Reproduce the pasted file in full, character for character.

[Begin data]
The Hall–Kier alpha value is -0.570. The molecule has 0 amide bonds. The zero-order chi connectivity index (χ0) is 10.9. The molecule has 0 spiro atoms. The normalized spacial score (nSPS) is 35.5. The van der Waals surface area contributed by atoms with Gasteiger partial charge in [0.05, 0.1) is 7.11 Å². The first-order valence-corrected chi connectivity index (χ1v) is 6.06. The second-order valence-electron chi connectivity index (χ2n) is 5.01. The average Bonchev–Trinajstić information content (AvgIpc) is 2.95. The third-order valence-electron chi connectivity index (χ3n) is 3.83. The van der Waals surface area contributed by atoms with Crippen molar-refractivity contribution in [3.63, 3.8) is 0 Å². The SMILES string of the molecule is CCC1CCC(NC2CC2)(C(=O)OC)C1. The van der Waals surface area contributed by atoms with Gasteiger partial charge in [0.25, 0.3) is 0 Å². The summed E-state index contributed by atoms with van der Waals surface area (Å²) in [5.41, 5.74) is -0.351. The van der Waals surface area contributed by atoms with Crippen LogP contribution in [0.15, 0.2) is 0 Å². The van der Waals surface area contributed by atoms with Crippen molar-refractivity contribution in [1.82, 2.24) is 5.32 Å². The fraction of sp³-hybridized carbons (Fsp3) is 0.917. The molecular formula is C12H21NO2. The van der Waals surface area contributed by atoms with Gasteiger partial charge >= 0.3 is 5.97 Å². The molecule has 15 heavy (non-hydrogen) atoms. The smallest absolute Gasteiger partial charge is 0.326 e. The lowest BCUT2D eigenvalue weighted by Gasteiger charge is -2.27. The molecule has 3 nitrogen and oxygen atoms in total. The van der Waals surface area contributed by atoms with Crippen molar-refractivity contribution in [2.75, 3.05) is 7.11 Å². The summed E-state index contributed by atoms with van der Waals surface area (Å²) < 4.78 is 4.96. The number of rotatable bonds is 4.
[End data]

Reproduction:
The Hall–Kier alpha value is -0.570. The molecule has 0 amide bonds. The zero-order chi connectivity index (χ0) is 10.9. The molecule has 0 spiro atoms. The normalized spacial score (nSPS) is 35.5. The van der Waals surface area contributed by atoms with Gasteiger partial charge in [0.05, 0.1) is 7.11 Å². The first-order valence-corrected chi connectivity index (χ1v) is 6.06. The second-order valence-electron chi connectivity index (χ2n) is 5.01. The average Bonchev–Trinajstić information content (AvgIpc) is 2.95. The third-order valence-electron chi connectivity index (χ3n) is 3.83. The van der Waals surface area contributed by atoms with Crippen molar-refractivity contribution in [3.63, 3.8) is 0 Å². The SMILES string of the molecule is CCC1CCC(NC2CC2)(C(=O)OC)C1. The van der Waals surface area contributed by atoms with Gasteiger partial charge in [0.25, 0.3) is 0 Å². The summed E-state index contributed by atoms with van der Waals surface area (Å²) in [5.41, 5.74) is -0.351. The van der Waals surface area contributed by atoms with Crippen LogP contribution in [0.15, 0.2) is 0 Å². The van der Waals surface area contributed by atoms with Crippen molar-refractivity contribution in [1.82, 2.24) is 5.32 Å². The fraction of sp³-hybridized carbons (Fsp3) is 0.917. The molecular formula is C12H21NO2. The van der Waals surface area contributed by atoms with Gasteiger partial charge >= 0.3 is 5.97 Å². The molecule has 15 heavy (non-hydrogen) atoms. The smallest absolute Gasteiger partial charge is 0.326 e. The lowest BCUT2D eigenvalue weighted by Gasteiger charge is -2.27. The molecule has 3 nitrogen and oxygen atoms in total. The van der Waals surface area contributed by atoms with Crippen molar-refractivity contribution in [2.75, 3.05) is 7.11 Å². The summed E-state index contributed by atoms with van der Waals surface area (Å²) < 4.78 is 4.96. The number of rotatable bonds is 4.